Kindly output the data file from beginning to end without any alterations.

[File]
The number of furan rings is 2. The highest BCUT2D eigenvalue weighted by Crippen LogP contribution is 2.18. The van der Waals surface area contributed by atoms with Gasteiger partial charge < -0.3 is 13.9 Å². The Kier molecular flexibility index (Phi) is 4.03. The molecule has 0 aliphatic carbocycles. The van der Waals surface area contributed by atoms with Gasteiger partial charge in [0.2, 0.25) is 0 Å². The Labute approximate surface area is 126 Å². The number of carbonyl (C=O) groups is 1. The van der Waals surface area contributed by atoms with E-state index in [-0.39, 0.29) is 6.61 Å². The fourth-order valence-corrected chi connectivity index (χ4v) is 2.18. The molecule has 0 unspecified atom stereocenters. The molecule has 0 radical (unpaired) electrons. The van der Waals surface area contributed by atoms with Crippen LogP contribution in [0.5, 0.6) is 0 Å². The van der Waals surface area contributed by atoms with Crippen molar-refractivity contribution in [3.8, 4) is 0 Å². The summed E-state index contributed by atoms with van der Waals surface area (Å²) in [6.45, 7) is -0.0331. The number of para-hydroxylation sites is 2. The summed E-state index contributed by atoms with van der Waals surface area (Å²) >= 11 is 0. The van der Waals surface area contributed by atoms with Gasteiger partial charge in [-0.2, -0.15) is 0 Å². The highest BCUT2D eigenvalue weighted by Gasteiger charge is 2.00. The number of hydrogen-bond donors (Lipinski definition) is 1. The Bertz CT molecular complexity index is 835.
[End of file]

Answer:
The number of furan rings is 2. The highest BCUT2D eigenvalue weighted by Crippen LogP contribution is 2.18. The van der Waals surface area contributed by atoms with Gasteiger partial charge < -0.3 is 13.9 Å². The Kier molecular flexibility index (Phi) is 4.03. The molecule has 0 aliphatic carbocycles. The van der Waals surface area contributed by atoms with Gasteiger partial charge in [0.2, 0.25) is 0 Å². The Labute approximate surface area is 126 Å². The number of carbonyl (C=O) groups is 1. The van der Waals surface area contributed by atoms with E-state index in [-0.39, 0.29) is 6.61 Å². The fourth-order valence-corrected chi connectivity index (χ4v) is 2.18. The molecule has 0 unspecified atom stereocenters. The molecule has 0 radical (unpaired) electrons. The van der Waals surface area contributed by atoms with Crippen LogP contribution in [0.5, 0.6) is 0 Å². The van der Waals surface area contributed by atoms with Crippen molar-refractivity contribution in [3.8, 4) is 0 Å². The summed E-state index contributed by atoms with van der Waals surface area (Å²) in [6.45, 7) is -0.0331. The number of para-hydroxylation sites is 2. The summed E-state index contributed by atoms with van der Waals surface area (Å²) >= 11 is 0. The van der Waals surface area contributed by atoms with Gasteiger partial charge in [-0.2, -0.15) is 0 Å². The highest BCUT2D eigenvalue weighted by Gasteiger charge is 2.00. The number of hydrogen-bond donors (Lipinski definition) is 1. The Bertz CT molecular complexity index is 835.